Small animals falling into the trap of these plants are decomposedby enzymes to the soluble forms of organic compounds containing nitrogen and nonnitrogenouscompounds which are then absorbed by the plants and utilized by them for nutrition.

  It is characteristic that those insectivorous clearly heterotrophicplants do not lose their capacity to assimilate atmospheric CO2. Manyspecies which obtain ready-made organic nourishment from the living body of otherplant species also belong to the heterotrophic plants. These are the parasitic plants.They are divided into facultative and obligatory parasites.

  Among the obligatory parasite plants, the climbing plants of the genusCassytha L. (fam. Lauraceae L.) and Cuscuta L. (fam. ConvolvulaceaeL.) are the well-known species.

  The biology of Cuscuta L. is known in great detail (up to 50species are recognized). They are parasites of the cereals, bushes and trees. Theypenetrate the tissues of the host with their haustoria and such nutrient substancesout of the host. Leaves of this plant are weakly developed and can hardly be seen,the stems lack chlorophyll.

  Orobanche L. are also etiolated plants with weakly developedleaves (in the form of scales) lacking chlorophyll. They are parasitic on the rootsof sunflower, flax, cabbage, and others. About 180 parasitic plants of this genusare known. The shoots of Orobanche are so coalesced with the roots of theplant host that it becomes impossible to distinguish between the cells of the hostand the parasite.

  Lathraea squaniaria also belongs to the group of parasiticplants. In contrast to the aforesaid this plant does not climb; it consists of athick, colorless, watery stem. The leaves of this plant are weakly developed andare in the form of colorless scales. The root system of this plant is close to theroot of the host, from which the parasitic plant sucks the sap of the host with theaid of haustoria. The plant at first grows under the earth's surface, then its shootspierce through the surface. The aerial parts are of a violet-red color.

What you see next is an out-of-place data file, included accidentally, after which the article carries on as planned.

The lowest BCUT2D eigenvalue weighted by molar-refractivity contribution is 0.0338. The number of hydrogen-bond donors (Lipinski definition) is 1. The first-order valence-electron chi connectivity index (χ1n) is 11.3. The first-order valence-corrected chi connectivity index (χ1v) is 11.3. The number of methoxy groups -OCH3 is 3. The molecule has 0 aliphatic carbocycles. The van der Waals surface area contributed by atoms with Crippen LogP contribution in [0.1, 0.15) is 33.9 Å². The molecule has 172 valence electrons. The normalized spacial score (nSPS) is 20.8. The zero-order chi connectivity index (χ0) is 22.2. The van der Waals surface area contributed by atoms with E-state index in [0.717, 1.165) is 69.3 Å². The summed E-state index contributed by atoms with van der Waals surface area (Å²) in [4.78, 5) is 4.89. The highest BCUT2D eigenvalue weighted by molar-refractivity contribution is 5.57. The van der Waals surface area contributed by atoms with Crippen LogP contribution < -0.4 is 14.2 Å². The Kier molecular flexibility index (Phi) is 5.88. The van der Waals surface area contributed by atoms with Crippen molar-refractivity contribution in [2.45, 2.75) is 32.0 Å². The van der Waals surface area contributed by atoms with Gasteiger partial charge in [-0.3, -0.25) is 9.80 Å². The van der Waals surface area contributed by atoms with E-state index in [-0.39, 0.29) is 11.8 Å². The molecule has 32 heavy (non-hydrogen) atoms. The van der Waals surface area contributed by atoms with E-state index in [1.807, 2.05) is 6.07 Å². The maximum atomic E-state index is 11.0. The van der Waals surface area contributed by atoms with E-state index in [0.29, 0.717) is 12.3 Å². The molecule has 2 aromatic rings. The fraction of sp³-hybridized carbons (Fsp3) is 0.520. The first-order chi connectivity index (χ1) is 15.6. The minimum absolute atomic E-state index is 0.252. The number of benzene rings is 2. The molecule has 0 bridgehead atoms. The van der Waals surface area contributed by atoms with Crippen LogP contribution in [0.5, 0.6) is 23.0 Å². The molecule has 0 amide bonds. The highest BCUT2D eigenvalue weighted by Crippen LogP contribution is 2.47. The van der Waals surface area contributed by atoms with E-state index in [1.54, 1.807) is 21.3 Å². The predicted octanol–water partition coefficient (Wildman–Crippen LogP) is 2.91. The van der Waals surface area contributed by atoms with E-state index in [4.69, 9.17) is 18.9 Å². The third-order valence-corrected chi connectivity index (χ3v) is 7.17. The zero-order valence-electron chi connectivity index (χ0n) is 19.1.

The Balanophoraceae are tropical plants--parasites living on rootsof various trees. Forty species of these parasites are known (14 genera). These plants,like the Orobanche grow in such intimacy with the roots of the host that novisible border between them is discernible.

  Parasitic plants related to Balanophoraceae are the RafflesiaceaeDum., which parasitize trees of tropic and subtropic regions. These plants penetratethe bark of the tree host, embrace its stem and roots and suck the, sap of the latter.

  Parasitic plants from the family Loranthaceae D. Dow include morethan 300 species. They live exclusively on stems and branches of different trees.A typical representative of this group of plants is our ordinary Viscum albumL., which lives on deciduous and coniferous trees. This plant penetrates the branchesof the host with its roots and haustoria. The stem of Viscum album which hasthe form of a dichotomically branched bush carries elongated leathery leaves of ayellowish-green color.